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Mol Neurobiol. 2015;51(3):1443-51. doi: 10.1007/s12035-014-8821-7. Epub 2014 Aug 2.

Risk neurogenes for long-term spaceflight: dopamine and serotonin brain system.

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  • 1Department of Behavioral Neurogenomics, Institute of Cytology and Genetics, Lavrentyeva avenue, 10, Novosibirsk, Russia, 633090.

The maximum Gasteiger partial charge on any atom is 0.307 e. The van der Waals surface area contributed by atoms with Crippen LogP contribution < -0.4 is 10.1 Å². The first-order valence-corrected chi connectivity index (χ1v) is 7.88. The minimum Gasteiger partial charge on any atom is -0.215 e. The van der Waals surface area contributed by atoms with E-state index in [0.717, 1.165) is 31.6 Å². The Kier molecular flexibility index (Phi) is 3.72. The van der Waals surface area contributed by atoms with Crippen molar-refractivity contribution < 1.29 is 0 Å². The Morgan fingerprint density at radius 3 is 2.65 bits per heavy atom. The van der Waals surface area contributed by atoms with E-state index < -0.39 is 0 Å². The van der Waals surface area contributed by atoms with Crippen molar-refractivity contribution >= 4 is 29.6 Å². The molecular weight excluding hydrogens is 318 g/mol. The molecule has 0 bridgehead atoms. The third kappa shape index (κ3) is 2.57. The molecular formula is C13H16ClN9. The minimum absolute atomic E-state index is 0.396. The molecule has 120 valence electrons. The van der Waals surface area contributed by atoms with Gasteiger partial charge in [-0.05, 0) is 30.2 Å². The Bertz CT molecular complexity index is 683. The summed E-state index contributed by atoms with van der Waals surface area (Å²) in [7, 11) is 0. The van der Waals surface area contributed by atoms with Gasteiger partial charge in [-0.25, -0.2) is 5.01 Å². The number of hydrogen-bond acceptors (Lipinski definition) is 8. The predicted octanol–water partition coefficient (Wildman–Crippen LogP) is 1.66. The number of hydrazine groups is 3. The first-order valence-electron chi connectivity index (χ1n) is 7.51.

Mice were exposed to 1 month of spaceflight on Russian biosatellite BION-M1 to determine its effect on the expression of key genes in the brain dopamine (DA) and serotonin (5-HT) systems. Spaceflight decreased the expression of crucial genes involved in DA synthesis and degradation, as well as the D1 receptor. However, spaceflight failed to alter the expression of tryptophan hydroxylase-2, 5-HT transporter, 5-HT1A, and 5-HT3 receptor genes, though it reduced 5-HT2A receptor gene expression in the hypothalamus. We revealed risk DA and 5-HT neurogenes for long-term spaceflight for the first time, as well as microgravity-responsive genes (tyrosine hydroxylase, catechol-O-methyltransferase, and D1 receptor in the nigrostriatal system; D1 and 5-HT2A receptors in the hypothalamus; and monoamine oxidase A (MAO A) in the frontal cortex). Decreased genetic control of the DA system may contribute to the spaceflight-induced locomotor impairment and dyskinesia described for both humans and rats.

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